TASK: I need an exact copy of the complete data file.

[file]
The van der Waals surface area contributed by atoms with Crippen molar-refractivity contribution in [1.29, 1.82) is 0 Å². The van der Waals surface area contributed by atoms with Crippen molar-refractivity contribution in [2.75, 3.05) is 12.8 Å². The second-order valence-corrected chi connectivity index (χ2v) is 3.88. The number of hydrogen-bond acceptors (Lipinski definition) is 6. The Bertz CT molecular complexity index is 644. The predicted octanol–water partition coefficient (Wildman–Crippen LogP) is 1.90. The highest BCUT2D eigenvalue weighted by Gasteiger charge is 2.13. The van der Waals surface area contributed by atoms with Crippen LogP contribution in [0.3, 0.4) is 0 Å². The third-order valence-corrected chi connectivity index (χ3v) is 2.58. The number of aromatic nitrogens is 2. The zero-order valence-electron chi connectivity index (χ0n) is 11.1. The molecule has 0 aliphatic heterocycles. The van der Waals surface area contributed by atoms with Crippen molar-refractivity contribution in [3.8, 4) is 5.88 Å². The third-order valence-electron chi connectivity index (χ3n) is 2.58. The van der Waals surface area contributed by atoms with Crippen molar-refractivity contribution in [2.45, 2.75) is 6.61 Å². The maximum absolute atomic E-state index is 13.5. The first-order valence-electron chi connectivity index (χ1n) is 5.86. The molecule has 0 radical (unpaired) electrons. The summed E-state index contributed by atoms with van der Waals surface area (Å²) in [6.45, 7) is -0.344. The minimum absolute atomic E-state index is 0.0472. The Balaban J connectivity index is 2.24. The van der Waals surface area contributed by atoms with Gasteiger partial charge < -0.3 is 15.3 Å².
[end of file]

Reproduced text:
The van der Waals surface area contributed by atoms with Crippen molar-refractivity contribution in [1.29, 1.82) is 0 Å². The van der Waals surface area contributed by atoms with Crippen molar-refractivity contribution in [2.75, 3.05) is 12.8 Å². The second-order valence-corrected chi connectivity index (χ2v) is 3.88. The number of hydrogen-bond acceptors (Lipinski definition) is 6. The Bertz CT molecular complexity index is 644. The predicted octanol–water partition coefficient (Wildman–Crippen LogP) is 1.90. The highest BCUT2D eigenvalue weighted by Gasteiger charge is 2.13. The van der Waals surface area contributed by atoms with Crippen LogP contribution in [0.3, 0.4) is 0 Å². The third-order valence-corrected chi connectivity index (χ3v) is 2.58. The number of aromatic nitrogens is 2. The zero-order valence-electron chi connectivity index (χ0n) is 11.1. The molecule has 0 aliphatic heterocycles. The van der Waals surface area contributed by atoms with Crippen molar-refractivity contribution in [3.8, 4) is 5.88 Å². The third-order valence-electron chi connectivity index (χ3n) is 2.58. The van der Waals surface area contributed by atoms with Crippen molar-refractivity contribution in [2.45, 2.75) is 6.61 Å². The maximum absolute atomic E-state index is 13.5. The first-order valence-electron chi connectivity index (χ1n) is 5.86. The molecule has 0 radical (unpaired) electrons. The summed E-state index contributed by atoms with van der Waals surface area (Å²) in [6.45, 7) is -0.344. The minimum absolute atomic E-state index is 0.0472. The Balaban J connectivity index is 2.24. The van der Waals surface area contributed by atoms with Gasteiger partial charge < -0.3 is 15.3 Å².